Chapter 19

`Thou hast hid these things from the wise and prudent, and hast revealed them unto babes.' So Levin thought about his wife as he talked to her that evening.

Levin thought of the text, not because he considered himself `wise and prudent.' He did not consider himself wise and prudent, but he could not help knowing that he had more intellect than his wife and Agathya Mikhailovna, and he could not help knowing that when he thought of death, he thought with all the force of his intellect. He knew too that the brains of many great men, whose thoughts he had read, had brooded over death and yet knew not a hundredth part of what his wife and Agathya Mikhailovna knew about it. Different as those two women were, Agathya Mikhailovna and Katia, as his brother Nikolai had called her, and as Levin particularly liked to call her now, they were quite alike in this. Both knew, without a shade of doubt, what sort of thing life was, and what was death, and though neither of them could have answered, and would not even have understood the questions that presented themselves to Levin, both had no doubt of the significance of this event, and were precisely alike in their way of looking at it, which they shared with millions of people. The proof that they knew for a certainty the nature of death lay in the fact that they knew without a second of hesitation how to deal with the dying, and were not frightened by them. Levin, and other men like him, though they could have said a great deal about death, obviously did not know this since they were afraid of death, and were absolutely at a loss what to do when people were dying. If Levin had been alone now with his brother Nikolai, he would have looked at him with terror, and with still greater terror waited, and would not have known what else to do.

More than that, he did not know what to say, how to look, how to move. To talk of outside things seemed to him shocking, impossible; to talk of death and depressing subjects - also impossible. To be silent was also impossible. `If I look at him he will think I am studying him, I am afraid of him; if I don't look at him, he'll think I'm thinking of other things. If I walk on tiptoe, he will be vexed; to tread firmly, I'm ashamed.' Kitty evidently did not think of herself, and had no time to think about herself: she was thinking about him because she knew something, and all went well. She even told him about herself and about her wedding, and smiled and sympathized with him, and petted him, and talked of cases of recovery, and all went well; therefore, she must know. The proof that her behavior and Agathya Mikhailovna's was not instinctive, animal, irrational, lay in that apart from the physical treatment, the relief of suffering, both Agathya Mikhailovna and Kitty required for the dying man something else more important than the physical treatment, and something which had nothing in common with physical conditions. Agathya Mikhailovna, speaking of a man recently dead, had said: `Well, thank God, he took the sacrament and received Extreme Unction; God grant each one of us such a death.' Katia, in just the same way, besides all her care about linen, bedsores, drink, found time the very first day to persuade the sick man of the necessity of taking the sacrament and receiving Extreme Unction.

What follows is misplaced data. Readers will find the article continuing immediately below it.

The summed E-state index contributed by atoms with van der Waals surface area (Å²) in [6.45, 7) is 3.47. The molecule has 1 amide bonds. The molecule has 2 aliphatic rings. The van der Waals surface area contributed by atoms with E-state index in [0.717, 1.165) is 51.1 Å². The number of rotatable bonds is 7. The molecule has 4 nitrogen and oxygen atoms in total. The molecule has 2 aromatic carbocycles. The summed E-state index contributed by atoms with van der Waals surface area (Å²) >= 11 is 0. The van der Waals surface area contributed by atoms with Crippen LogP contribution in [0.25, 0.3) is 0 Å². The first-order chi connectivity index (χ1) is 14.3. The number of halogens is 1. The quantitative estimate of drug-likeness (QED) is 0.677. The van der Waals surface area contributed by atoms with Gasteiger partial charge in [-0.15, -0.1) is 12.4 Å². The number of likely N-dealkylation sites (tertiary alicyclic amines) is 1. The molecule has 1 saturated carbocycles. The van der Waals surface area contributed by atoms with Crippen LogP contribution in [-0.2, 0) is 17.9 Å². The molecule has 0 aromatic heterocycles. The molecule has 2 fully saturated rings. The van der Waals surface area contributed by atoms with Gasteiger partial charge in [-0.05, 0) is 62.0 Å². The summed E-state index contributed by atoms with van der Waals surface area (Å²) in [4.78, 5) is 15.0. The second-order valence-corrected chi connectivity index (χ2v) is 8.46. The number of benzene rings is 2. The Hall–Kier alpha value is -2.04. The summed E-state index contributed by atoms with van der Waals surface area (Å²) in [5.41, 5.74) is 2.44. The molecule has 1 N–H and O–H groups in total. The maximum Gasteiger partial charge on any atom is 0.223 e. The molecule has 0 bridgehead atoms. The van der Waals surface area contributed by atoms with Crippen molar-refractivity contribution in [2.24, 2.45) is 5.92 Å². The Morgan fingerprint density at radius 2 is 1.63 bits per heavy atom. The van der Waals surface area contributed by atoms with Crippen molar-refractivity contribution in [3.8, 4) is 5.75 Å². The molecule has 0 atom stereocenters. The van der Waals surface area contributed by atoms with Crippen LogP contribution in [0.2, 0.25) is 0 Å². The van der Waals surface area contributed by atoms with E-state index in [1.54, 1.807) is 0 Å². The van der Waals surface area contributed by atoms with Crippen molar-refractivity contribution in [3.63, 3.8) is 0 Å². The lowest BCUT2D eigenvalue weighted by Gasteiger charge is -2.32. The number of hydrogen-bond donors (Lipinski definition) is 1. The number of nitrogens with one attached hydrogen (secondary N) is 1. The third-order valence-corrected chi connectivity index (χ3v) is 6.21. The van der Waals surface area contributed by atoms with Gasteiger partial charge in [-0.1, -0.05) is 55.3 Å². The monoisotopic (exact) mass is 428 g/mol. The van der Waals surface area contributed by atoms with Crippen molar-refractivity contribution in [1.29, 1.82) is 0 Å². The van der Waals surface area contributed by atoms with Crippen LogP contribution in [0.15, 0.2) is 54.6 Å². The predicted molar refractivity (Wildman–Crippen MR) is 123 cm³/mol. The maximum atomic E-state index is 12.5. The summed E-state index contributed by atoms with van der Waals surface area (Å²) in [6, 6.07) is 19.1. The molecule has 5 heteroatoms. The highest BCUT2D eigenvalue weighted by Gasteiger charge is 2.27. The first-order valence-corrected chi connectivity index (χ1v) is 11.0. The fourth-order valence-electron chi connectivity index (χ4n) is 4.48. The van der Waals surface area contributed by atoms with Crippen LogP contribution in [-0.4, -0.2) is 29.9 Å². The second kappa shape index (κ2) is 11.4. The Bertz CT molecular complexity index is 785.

On getting back from the sickroom to their own two rooms for the night, Levin sat with hanging head, not knowing what to do. To say nothing of supper, of preparing for bed, of considering what they were going to do, he could not even talk to his wife; he was ashamed to. Kitty, on the contrary, was more active than usual. She was even livelier than usual. She ordered supper to be brought, herself unpacked their things, and herself helped to make the beds, and did not even forget to sprinkle them with Persian insecticide. She showed that alertness, that swiftness of reflection which comes out in men before a battle, in conflict, in the dangerous and decisive moments of life - those moments when a man shows once and for all his value, and that all his past has not been wasted but has been a preparation for these moments.

Everything went rapidly in her hands, and before it was twelve o'clock all their things were arranged tidily and orderly in such a way that the hotel rooms seemed like home, like her rooms: the beds were made, brushes, combs, looking glasses were put out, table napkins were spread.

Levin felt that it was unpardonable to eat, to sleep, to talk even now, and it seemed to him that every movement he made was unseemly. She arranged the brushes, but she did it all so that there was nothing shocking in it.

  By PanEris using Melati.

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